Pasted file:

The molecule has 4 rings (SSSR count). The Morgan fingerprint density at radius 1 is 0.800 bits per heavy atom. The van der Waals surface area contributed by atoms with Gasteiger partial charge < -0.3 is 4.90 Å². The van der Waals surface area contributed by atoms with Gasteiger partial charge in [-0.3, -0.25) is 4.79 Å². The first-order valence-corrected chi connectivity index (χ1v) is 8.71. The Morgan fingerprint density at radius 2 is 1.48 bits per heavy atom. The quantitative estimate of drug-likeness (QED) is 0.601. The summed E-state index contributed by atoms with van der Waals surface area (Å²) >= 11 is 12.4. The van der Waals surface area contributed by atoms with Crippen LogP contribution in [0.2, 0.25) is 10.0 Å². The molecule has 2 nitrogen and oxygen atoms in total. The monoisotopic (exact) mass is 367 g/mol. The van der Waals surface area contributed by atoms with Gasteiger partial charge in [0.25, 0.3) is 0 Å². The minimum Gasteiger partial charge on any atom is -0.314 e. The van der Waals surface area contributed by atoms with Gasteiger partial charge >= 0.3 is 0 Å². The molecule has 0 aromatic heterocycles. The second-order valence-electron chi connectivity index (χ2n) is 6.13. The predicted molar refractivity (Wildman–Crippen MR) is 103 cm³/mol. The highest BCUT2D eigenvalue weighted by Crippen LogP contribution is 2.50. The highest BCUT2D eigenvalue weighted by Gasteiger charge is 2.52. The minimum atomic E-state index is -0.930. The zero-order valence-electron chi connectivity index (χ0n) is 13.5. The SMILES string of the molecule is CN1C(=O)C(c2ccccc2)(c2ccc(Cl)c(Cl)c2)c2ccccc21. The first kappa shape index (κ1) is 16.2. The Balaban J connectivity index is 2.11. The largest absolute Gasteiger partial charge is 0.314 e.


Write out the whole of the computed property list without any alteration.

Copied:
The molecule has 4 rings (SSSR count). The Morgan fingerprint density at radius 1 is 0.800 bits per heavy atom. The van der Waals surface area contributed by atoms with Gasteiger partial charge < -0.3 is 4.90 Å². The van der Waals surface area contributed by atoms with Gasteiger partial charge in [-0.3, -0.25) is 4.79 Å². The first-order valence-corrected chi connectivity index (χ1v) is 8.71. The Morgan fingerprint density at radius 2 is 1.48 bits per heavy atom. The quantitative estimate of drug-likeness (QED) is 0.601. The summed E-state index contributed by atoms with van der Waals surface area (Å²) >= 11 is 12.4. The van der Waals surface area contributed by atoms with Crippen LogP contribution in [0.2, 0.25) is 10.0 Å². The molecule has 2 nitrogen and oxygen atoms in total. The monoisotopic (exact) mass is 367 g/mol. The van der Waals surface area contributed by atoms with Gasteiger partial charge in [0.25, 0.3) is 0 Å². The minimum Gasteiger partial charge on any atom is -0.314 e. The van der Waals surface area contributed by atoms with Gasteiger partial charge >= 0.3 is 0 Å². The molecule has 0 aromatic heterocycles. The second-order valence-electron chi connectivity index (χ2n) is 6.13. The predicted molar refractivity (Wildman–Crippen MR) is 103 cm³/mol. The highest BCUT2D eigenvalue weighted by Crippen LogP contribution is 2.50. The highest BCUT2D eigenvalue weighted by Gasteiger charge is 2.52. The minimum atomic E-state index is -0.930. The zero-order valence-electron chi connectivity index (χ0n) is 13.5. The SMILES string of the molecule is CN1C(=O)C(c2ccccc2)(c2ccc(Cl)c(Cl)c2)c2ccccc21. The first kappa shape index (κ1) is 16.2. The Balaban J connectivity index is 2.11. The largest absolute Gasteiger partial charge is 0.314 e.